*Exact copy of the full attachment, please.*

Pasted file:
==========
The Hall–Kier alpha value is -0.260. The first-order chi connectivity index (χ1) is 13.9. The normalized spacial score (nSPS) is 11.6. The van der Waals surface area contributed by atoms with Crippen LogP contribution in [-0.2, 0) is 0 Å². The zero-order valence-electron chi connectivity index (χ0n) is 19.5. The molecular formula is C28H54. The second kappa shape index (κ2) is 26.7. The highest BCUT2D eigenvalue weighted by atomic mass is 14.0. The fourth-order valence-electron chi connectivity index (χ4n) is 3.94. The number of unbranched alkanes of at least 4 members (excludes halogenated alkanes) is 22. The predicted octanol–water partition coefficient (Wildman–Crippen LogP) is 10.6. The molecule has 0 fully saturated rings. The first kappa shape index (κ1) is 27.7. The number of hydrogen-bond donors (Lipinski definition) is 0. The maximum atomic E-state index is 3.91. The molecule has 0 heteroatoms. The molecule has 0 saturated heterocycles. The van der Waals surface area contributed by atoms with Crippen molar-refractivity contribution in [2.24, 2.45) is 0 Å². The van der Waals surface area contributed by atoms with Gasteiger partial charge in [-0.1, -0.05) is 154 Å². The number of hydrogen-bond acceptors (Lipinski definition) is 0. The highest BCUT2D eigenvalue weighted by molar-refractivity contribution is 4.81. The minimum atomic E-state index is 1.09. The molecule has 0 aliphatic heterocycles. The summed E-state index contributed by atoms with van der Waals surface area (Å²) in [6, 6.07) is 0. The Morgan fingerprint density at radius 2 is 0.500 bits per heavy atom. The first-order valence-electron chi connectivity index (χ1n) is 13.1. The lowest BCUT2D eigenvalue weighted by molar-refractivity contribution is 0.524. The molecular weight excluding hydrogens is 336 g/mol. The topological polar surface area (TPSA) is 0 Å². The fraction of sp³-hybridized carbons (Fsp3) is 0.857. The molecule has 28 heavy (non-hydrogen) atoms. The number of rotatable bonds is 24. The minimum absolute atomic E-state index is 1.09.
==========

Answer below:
The Hall–Kier alpha value is -0.260. The first-order chi connectivity index (χ1) is 13.9. The normalized spacial score (nSPS) is 11.6. The van der Waals surface area contributed by atoms with Crippen LogP contribution in [-0.2, 0) is 0 Å². The zero-order valence-electron chi connectivity index (χ0n) is 19.5. The molecular formula is C28H54. The second kappa shape index (κ2) is 26.7. The highest BCUT2D eigenvalue weighted by atomic mass is 14.0. The fourth-order valence-electron chi connectivity index (χ4n) is 3.94. The number of unbranched alkanes of at least 4 members (excludes halogenated alkanes) is 22. The predicted octanol–water partition coefficient (Wildman–Crippen LogP) is 10.6. The molecule has 0 fully saturated rings. The first kappa shape index (κ1) is 27.7. The number of hydrogen-bond donors (Lipinski definition) is 0. The maximum atomic E-state index is 3.91. The molecule has 0 heteroatoms. The molecule has 0 saturated heterocycles. The van der Waals surface area contributed by atoms with Crippen molar-refractivity contribution in [2.24, 2.45) is 0 Å². The van der Waals surface area contributed by atoms with Gasteiger partial charge in [-0.1, -0.05) is 154 Å². The number of hydrogen-bond acceptors (Lipinski definition) is 0. The highest BCUT2D eigenvalue weighted by molar-refractivity contribution is 4.81. The minimum atomic E-state index is 1.09. The molecule has 0 aliphatic heterocycles. The summed E-state index contributed by atoms with van der Waals surface area (Å²) in [6, 6.07) is 0. The Morgan fingerprint density at radius 2 is 0.500 bits per heavy atom. The first-order valence-electron chi connectivity index (χ1n) is 13.1. The lowest BCUT2D eigenvalue weighted by molar-refractivity contribution is 0.524. The molecular weight excluding hydrogens is 336 g/mol. The topological polar surface area (TPSA) is 0 Å². The fraction of sp³-hybridized carbons (Fsp3) is 0.857. The molecule has 28 heavy (non-hydrogen) atoms. The number of rotatable bonds is 24. The minimum absolute atomic E-state index is 1.09.